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Day 2: Small Eyes & Smart Minds Incubator

By Sandra A. Gutierrez Razo, University of Maryland | Posted: 6 October 2017


Yesterday during the Small Eyes & Smart Minds “Sensors & Systems” session experts discussed novel imaging techniques and hardware. 

The remainder of the Incubator showcased some human-centric imaging applications and discussed processing solutions. 

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Day 1: OSA Small Eyes & Smart Minds Incubator

By Sandra A. Gutierrez Razo, University of Maryland | Posted: 5 October 2017

The Small Eyes & Smart Minds Incubator is all about new imaging techniques, the computational work that makes them possible and the exciting applications this work can engender.

 
The hosts of this Incubator, Rama Chellappa, University of Maryland; Francisco Imai, Apple, Inc.; and A
shok Veeraraghavan, Rice University are seeking fundamental advances and new solutions to problems that are moving targets as consumer and industry demand for imaging increases. 

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Day 2: Materials for Optomechanical Actuation Incubator

By Michael Forkner, OSA & SPS | Posted: 27 June 2017


OSA’s Materials for Optomechanical Actuation Incubator brought together researchers from with varying backgrounds to discuss the applications and challenges behind implementing optomechanical actuators. On day two the speakers and hosts pulled together the different perspectives presented on day to and focused on some of the high-level problems facing the optomechanical community. 

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Day 1: OSA Materials for Optomechanical Actuation Incubator

By Michael Forkner, OSA & SPS | Posted: 26 June 2017

Optomechanical actuation is the act of turning light (electro-magnetic energy) into mechanical work. This most commonly calls to mind photovoltaics and solar cells. Solar cells take the energy of the sun and converts it into electricity, which then in turn can be used to do mechanical work. For the Materials for Optomechanical Actuation Incubator, the Hosts Chris Bardeen, University of California Riverside; Antti Makinen, Office of Naval Research; Peter A. Morrison, Office of Naval Research; and Ravi Shankar, University of Pittsburgh hope to explore other ways light can do mechanical work.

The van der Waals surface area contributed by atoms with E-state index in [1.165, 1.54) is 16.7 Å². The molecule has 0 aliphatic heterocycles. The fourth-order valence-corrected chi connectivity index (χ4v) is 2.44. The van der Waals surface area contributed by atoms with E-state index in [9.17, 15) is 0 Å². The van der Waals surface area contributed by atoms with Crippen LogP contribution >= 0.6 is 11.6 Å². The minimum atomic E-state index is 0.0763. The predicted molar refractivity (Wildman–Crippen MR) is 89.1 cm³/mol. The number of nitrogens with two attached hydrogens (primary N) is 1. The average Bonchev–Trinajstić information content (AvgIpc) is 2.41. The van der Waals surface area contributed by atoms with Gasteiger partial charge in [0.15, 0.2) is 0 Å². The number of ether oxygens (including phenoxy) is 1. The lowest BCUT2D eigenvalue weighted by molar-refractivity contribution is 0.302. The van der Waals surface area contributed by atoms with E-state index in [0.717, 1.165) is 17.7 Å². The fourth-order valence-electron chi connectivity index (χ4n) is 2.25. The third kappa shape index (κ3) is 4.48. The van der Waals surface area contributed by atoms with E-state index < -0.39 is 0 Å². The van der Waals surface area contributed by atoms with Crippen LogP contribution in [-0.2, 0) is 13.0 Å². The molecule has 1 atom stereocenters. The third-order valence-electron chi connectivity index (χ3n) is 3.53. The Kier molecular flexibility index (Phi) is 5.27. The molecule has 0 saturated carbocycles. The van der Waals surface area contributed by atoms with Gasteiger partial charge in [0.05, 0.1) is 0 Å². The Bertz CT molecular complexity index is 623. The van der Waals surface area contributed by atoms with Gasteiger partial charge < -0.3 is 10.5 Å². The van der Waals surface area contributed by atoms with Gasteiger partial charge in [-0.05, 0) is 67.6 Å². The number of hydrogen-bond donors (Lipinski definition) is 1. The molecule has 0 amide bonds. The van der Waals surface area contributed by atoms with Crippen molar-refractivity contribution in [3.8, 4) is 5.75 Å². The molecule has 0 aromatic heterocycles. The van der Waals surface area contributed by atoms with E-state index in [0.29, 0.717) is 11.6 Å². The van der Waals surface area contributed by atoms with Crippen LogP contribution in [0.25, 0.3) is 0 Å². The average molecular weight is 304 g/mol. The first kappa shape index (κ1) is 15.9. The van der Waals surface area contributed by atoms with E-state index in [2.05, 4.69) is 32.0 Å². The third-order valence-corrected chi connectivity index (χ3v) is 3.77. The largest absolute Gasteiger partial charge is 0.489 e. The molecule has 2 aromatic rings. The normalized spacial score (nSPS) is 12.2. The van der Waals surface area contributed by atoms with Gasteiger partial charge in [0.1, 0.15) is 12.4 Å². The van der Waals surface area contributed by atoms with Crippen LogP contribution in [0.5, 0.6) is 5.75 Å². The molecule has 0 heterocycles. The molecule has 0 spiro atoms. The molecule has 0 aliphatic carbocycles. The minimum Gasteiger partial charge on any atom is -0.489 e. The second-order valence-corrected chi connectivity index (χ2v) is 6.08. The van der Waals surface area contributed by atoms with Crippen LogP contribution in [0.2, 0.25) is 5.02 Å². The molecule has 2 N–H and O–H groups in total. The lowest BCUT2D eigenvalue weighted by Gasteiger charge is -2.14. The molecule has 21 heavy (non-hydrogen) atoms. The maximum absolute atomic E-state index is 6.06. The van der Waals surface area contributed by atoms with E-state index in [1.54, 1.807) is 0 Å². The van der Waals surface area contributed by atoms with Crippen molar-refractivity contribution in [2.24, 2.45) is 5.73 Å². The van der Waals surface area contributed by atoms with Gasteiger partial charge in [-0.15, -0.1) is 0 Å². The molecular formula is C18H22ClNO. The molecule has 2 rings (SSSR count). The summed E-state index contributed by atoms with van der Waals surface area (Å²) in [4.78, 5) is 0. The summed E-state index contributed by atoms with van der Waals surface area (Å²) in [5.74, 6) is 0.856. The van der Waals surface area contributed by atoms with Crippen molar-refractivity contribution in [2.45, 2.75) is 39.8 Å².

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Day 2: Integrated Semiconductor Quantum Photonic Devices Incubator

By Michael Forkner, OSA & SPS | Posted: 20 June 2017


Day 2 of this Incubator kicked off with a session on Materials and Device Integration focusing on the challenges associated with creating entanglements between atoms and in materials on a larger scale. Read more about this exciting Incubator and about where the community is looking to go. 

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Day 1: Integrated Semiconductor Quantum Photonic Devices Incubator

By Michael Forkner, OSA & SPS | Posted: 19 June 2017



Day one of the Integrated Semiconductor Quantum Photonic Devices Incubator focused on Quantum Photonics with Solid-State Photon Sources and Spin Based Quantum Memories. 

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Day 2 of the Future Microscopy Incubator

By Ivo Leite, University of Dundee, UK | Posted: 14 December 2016

After settling in for day two of the Future Microscopy Incubator, the participants were divided into two groups for breakout discussions. For two hours, each group discussed the challenges and strategic aims to make future techniques in microscopy either “Faster & Smaller” or “Broader & Deeper.” By the end of the morning, the participants reconvened to present their conclusions from each breakout session.

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OSA Incubator Explores the Future of Microscopy at the Royal Society, Edinburgh

By Ivo Leite, University of Dundee, UK | Posted: 13 December 2016

The first international OSA Incubator - Future Microscopy: Merging Adaptive & Computational Imaging - took place today at the Royal Society of Edinburgh, Scotland, under the stern gaze of the nearby statue of James C. Maxwell. This meeting aims at discussing the future and challenges of emerging adaptive and computational imaging techniques in modern microscopy.

 

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Day 2 of Exploring the Connections between Quantum & Classical Optics

By Tanya Malhotra, University of Rochester | Posted: 8 November 2016

The OSA Incubator Emerging Connections: Quantum and Classical Optics continued today more interesting talks and compelling discussions on understanding and challenging some of the traditionally accepted ideas associated with quantum systems.

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Latest Incubator Explores the Emerging Connections between Quantum & Classical Optics

By Tanya Malhotra, University of Rochester | Posted: 7 November 2016

The OSA Incubator Emerging Connections: Quantum & Classical Optics, 7-9 November 2016 in Washington DC, aims to identify and characterize the links and differences between the fields of classical and quantum optics. 

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Subwavelength Photonics Incubator: Day 2

By Hugh Podmore, York University, Canada | Posted: 23 September 2016

Day 2 of the subwavelength photonics Incubator featured talks focusing on photonic crystal cavities and metamaterials. The program concluded with a discussion on the exciting new possibilities and applications of subwavelength photonics and metamaterials towards the fields of bio-sensing, wearable devices, augmented reality and autonomous navigation.